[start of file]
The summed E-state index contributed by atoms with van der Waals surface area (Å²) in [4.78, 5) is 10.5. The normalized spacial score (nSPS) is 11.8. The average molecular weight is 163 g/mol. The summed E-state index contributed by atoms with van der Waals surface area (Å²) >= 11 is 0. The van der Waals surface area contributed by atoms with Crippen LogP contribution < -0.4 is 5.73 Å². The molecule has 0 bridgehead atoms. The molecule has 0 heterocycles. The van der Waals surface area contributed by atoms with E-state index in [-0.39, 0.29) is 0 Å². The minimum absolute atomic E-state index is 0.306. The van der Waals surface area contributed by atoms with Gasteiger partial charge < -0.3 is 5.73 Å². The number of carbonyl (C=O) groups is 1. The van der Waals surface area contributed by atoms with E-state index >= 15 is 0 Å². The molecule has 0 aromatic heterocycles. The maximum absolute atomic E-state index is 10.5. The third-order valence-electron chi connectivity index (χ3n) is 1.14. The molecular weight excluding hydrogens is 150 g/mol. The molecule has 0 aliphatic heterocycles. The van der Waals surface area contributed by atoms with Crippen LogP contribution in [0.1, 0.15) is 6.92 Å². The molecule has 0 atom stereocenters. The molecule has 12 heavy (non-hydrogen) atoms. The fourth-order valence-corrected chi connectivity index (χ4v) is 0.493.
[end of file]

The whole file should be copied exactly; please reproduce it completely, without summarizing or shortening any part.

The summed E-state index contributed by atoms with van der Waals surface area (Å²) in [4.78, 5) is 10.5. The normalized spacial score (nSPS) is 11.8. The average molecular weight is 163 g/mol. The summed E-state index contributed by atoms with van der Waals surface area (Å²) >= 11 is 0. The van der Waals surface area contributed by atoms with Crippen LogP contribution < -0.4 is 5.73 Å². The molecule has 0 bridgehead atoms. The molecule has 0 heterocycles. The van der Waals surface area contributed by atoms with E-state index in [-0.39, 0.29) is 0 Å². The minimum absolute atomic E-state index is 0.306. The van der Waals surface area contributed by atoms with Gasteiger partial charge < -0.3 is 5.73 Å². The number of carbonyl (C=O) groups is 1. The van der Waals surface area contributed by atoms with E-state index >= 15 is 0 Å². The molecule has 0 aromatic heterocycles. The maximum absolute atomic E-state index is 10.5. The third-order valence-electron chi connectivity index (χ3n) is 1.14. The molecular weight excluding hydrogens is 150 g/mol. The molecule has 0 aliphatic heterocycles. The van der Waals surface area contributed by atoms with Crippen LogP contribution in [0.1, 0.15) is 6.92 Å². The molecule has 0 atom stereocenters. The molecule has 12 heavy (non-hydrogen) atoms. The fourth-order valence-corrected chi connectivity index (χ4v) is 0.493.